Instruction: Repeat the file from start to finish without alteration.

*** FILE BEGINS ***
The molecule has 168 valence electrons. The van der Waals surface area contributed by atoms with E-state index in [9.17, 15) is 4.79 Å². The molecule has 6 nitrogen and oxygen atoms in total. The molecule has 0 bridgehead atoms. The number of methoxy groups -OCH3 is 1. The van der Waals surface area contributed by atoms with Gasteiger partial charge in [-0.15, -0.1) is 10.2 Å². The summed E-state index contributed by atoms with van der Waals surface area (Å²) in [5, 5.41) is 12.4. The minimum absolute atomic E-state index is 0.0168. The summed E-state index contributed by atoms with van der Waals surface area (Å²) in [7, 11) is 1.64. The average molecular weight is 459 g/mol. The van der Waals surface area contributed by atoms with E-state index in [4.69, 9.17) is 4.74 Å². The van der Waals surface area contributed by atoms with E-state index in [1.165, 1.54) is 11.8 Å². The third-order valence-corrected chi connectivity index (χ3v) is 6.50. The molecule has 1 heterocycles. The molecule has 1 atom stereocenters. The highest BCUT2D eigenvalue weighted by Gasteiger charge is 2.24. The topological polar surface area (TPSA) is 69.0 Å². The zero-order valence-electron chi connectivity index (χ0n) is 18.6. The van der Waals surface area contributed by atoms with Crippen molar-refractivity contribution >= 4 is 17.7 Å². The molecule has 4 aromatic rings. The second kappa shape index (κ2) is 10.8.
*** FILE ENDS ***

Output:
The molecule has 168 valence electrons. The van der Waals surface area contributed by atoms with E-state index in [9.17, 15) is 4.79 Å². The molecule has 6 nitrogen and oxygen atoms in total. The molecule has 0 bridgehead atoms. The number of methoxy groups -OCH3 is 1. The van der Waals surface area contributed by atoms with Gasteiger partial charge in [-0.15, -0.1) is 10.2 Å². The summed E-state index contributed by atoms with van der Waals surface area (Å²) in [5, 5.41) is 12.4. The minimum absolute atomic E-state index is 0.0168. The summed E-state index contributed by atoms with van der Waals surface area (Å²) in [7, 11) is 1.64. The average molecular weight is 459 g/mol. The van der Waals surface area contributed by atoms with E-state index in [4.69, 9.17) is 4.74 Å². The van der Waals surface area contributed by atoms with E-state index in [1.165, 1.54) is 11.8 Å². The third-order valence-corrected chi connectivity index (χ3v) is 6.50. The molecule has 1 heterocycles. The molecule has 1 atom stereocenters. The highest BCUT2D eigenvalue weighted by Gasteiger charge is 2.24. The topological polar surface area (TPSA) is 69.0 Å². The zero-order valence-electron chi connectivity index (χ0n) is 18.6. The van der Waals surface area contributed by atoms with Crippen molar-refractivity contribution >= 4 is 17.7 Å². The molecule has 4 aromatic rings. The second kappa shape index (κ2) is 10.8.